links
other
  • body: EC dg: url: http://ec.europa.eu/social/ title: Employment, Social Affairs and Inclusion commissioner: ANDOR László
procedure/Modified legal basis
Old
Rules of Procedure of the European Parliament EP 150
New
Rules of Procedure EP 150
procedure/dossier_of_the_committee
Old
EMPL/7/04573
New
  • EMPL/7/04573
procedure/legal_basis/0
Rules of Procedure EP 052
procedure/legal_basis/0
Rules of Procedure of the European Parliament EP 052
procedure/subject
Old
  • 2.30 Free movement of workers
  • 4.15.04 Workforce, occupational mobility, job conversion, working conditions
  • 7.10 Free movement and integration of third-country nationals
New
2.30
Free movement of workers
4.15.04
Workforce, occupational mobility, job conversion, working conditions
7.10
Free movement and integration of third-country nationals
activities
  • date: 2010-07-13T00:00:00 docs: url: http://www.europarl.europa.eu/registre/docs_autres_institutions/commission_europeenne/com/2010/0373/COM_COM(2010)0373_EN.pdf title: COM(2010)0373 type: Non-legislative basic document published celexid: CELEX:52010DC0373:EN body: EC commission: DG: url: http://ec.europa.eu/social/ title: Employment, Social Affairs and Inclusion Commissioner: ANDOR László type: Non-legislative basic document published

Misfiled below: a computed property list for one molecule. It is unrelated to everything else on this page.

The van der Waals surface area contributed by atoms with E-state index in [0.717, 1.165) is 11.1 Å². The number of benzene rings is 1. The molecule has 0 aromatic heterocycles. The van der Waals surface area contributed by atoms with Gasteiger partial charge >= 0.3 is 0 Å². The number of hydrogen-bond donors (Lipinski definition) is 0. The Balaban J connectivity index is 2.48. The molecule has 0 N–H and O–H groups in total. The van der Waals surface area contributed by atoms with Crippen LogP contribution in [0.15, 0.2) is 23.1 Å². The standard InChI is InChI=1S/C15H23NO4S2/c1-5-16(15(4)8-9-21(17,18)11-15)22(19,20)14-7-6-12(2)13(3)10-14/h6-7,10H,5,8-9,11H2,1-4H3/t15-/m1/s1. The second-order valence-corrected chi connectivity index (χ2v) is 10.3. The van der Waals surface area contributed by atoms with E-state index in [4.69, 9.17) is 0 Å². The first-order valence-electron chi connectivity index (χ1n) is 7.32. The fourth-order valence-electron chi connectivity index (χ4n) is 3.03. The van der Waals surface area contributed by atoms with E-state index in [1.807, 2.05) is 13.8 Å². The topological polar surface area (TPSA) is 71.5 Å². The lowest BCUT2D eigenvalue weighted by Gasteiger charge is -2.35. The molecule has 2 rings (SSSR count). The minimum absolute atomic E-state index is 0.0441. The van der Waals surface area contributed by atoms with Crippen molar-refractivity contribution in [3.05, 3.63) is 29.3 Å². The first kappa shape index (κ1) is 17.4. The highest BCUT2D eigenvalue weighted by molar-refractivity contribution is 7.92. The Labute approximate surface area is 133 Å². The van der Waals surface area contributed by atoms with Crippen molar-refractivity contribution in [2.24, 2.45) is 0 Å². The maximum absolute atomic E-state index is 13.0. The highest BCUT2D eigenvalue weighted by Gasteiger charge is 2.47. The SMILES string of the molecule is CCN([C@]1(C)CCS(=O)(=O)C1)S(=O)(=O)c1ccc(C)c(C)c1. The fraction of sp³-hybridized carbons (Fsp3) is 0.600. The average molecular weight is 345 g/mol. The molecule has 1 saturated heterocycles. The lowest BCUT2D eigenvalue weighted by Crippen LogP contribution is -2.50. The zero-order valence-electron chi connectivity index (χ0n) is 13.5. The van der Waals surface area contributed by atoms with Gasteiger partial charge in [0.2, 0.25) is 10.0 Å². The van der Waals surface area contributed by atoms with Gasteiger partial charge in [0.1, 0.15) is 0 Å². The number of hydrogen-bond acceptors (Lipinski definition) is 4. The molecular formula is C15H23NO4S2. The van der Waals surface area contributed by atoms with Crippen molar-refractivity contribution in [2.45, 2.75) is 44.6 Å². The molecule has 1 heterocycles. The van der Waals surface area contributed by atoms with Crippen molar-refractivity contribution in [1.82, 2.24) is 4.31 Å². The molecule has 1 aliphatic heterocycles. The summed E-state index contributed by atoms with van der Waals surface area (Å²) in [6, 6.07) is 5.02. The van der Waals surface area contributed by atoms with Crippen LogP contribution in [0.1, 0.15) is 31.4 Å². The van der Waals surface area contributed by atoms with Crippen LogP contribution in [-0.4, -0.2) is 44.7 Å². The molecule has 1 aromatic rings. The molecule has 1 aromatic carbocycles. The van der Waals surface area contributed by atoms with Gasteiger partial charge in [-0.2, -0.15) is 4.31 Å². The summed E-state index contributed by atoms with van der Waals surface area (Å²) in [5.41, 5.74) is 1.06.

• date: 2010-11-25T00:00:00 body: EP type: Committee referral announced in Parliament, 1st reading/single reading committees: body: EP shadows: group: S&D name: BLINKEVIČIŪTĖ Vilija group: S&D name: TURUNEN Emilie group: ALDE name: HARKIN Marian group: Verts/ALE name: CORNELISSEN Marije group: GUE/NGL name: MURPHY Paul responsible: True committee: EMPL date: 2010-09-22T00:00:00 committee_full: Employment and Social Affairs rapporteur: group: PPE name: UNGUREANU Traian body: EP responsible: False committee: FEMM date: 2010-10-28T00:00:00 committee_full: Women's Rights and Gender Equality rapporteur: group: ECR name: ČEŠKOVÁ Andrea body: EP responsible: False committee: LIBE date: 2010-12-09T00:00:00 committee_full: Civil Liberties, Justice and Home Affairs rapporteur: group: S&D name: BLINKEVIČIŪTĖ Vilija
  • date: 2011-06-16T00:00:00 body: EP committees: body: EP shadows: group: S&D name: BLINKEVIČIŪTĖ Vilija group: S&D name: TURUNEN Emilie group: ALDE name: HARKIN Marian group: Verts/ALE name: CORNELISSEN Marije group: GUE/NGL name: MURPHY Paul responsible: True committee: EMPL date: 2010-09-22T00:00:00 committee_full: Employment and Social Affairs rapporteur: group: PPE name: UNGUREANU Traian body: EP responsible: False committee: FEMM date: 2010-10-28T00:00:00 committee_full: Women's Rights and Gender Equality rapporteur: group: ECR name: ČEŠKOVÁ Andrea body: EP responsible: False committee: LIBE date: 2010-12-09T00:00:00 committee_full: Civil Liberties, Justice and Home Affairs rapporteur: group: S&D name: BLINKEVIČIŪTĖ Vilija type: Vote in committee, 1st reading/single reading